More than a million current and retired truck drivers,
construction workers and other union employees could see their pension benefits
cut now that Congress has passed a controversial new measure. By allowing
the plans to cut benefits now, lawmakers say it will help keep around 150
pension funds from running out of money. But retirees aren't exactly seeing it
that way. Many gave up years of pay increases and contributed thousands of
dollars from their salaries each year toward their promised pensions. As a
result, many have little savings outside of their pension benefits and Social
Security checks and are not sure how they'll make ends meet if the cuts go
Central States lobbied heavily for the new pension-cutting
measure, which has led many of its retirees to speculate that it will be one of
the first plans to reduce benefits. However, any cuts would ultimately require
government approval and will only be allowed at those plans like Central States
that are projected to become insolvent in the next 10 to 20 years.
Benefits also cannot be cut for those with disability
pensions or those who are 80 years and older, while cuts must be less severe
for those between 75 and 80. Central States did not respond to a request for
comment. But on its website, it says that "given the complexity of the
process, it is likely that it would take up to a year before modifications, if
any, take effect" and that retirees would receive "advance written
notice of any proposal to modify benefits."
The fund, which paid out $2.1 billion more than it received
in contributions in 2012 alone, is projected to be insolvent in the next 10 to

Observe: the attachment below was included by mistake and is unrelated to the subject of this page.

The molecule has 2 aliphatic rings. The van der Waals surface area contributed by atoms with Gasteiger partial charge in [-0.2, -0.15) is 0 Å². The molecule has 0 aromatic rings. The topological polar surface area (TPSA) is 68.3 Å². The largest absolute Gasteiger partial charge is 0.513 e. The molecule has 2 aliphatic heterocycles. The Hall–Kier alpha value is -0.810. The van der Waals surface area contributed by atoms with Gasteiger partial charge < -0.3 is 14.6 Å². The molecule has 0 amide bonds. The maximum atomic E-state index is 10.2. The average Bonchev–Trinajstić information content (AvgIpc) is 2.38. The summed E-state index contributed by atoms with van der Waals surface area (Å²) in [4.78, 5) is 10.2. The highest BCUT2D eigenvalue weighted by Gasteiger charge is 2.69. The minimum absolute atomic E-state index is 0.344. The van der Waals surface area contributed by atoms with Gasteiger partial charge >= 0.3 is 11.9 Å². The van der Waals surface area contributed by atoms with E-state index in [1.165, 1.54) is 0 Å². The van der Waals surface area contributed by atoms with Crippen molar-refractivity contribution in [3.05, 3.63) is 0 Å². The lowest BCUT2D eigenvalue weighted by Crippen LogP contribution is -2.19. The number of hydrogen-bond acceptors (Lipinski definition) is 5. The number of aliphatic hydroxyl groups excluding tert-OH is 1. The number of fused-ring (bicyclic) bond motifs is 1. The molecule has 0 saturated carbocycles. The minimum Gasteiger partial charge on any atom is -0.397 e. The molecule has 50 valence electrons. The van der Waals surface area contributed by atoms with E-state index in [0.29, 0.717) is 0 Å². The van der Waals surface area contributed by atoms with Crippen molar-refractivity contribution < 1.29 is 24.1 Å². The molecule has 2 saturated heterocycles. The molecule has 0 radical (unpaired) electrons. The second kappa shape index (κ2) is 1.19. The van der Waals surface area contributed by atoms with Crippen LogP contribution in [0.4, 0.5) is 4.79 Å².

15 years. So officials have argued that retirees will ultimately see major cuts
either way. That's because if a multiemployer plan goes insolvent, a retiree is
guaranteed less than $13,000 a year from the Pension Benefit Guaranty Corp. In
contrast, a retiree in a single employer plan that goes bust is insured for up
In the meantime, the fund's retirees and others are in
another waiting game, wondering when -- and by how much -- their checks
could be cut. Scheidt, who has mobilized with other retired Teamsters to oppose
the cuts, said he's heard from retirees across the country about the new law.
Some, he says, have broken down in tears.
Retired trucking industry worker Kirby Cabrera, 62, is
trying to stay positive. But with 20 years of mortgage payments, he too is
worried that he could face foreclosure if his current roughly $36,000 annual
pension is cut too deep.
He already faces thousands of dollars in medical bills each
year as he battles injuries from his years of working on the truck loading
docks. Two years ago, he had one knee replaced. In a few weeks, he's going in
to have the other one replaced.
Plus, he's worried that current Central State rules limiting
employment options for pensioners could hurt his ability to go back to work and
make up for any lost income. For now though, Cabrera said he is trying to stay
hopeful that any cuts won't be as deep as he is fearing,
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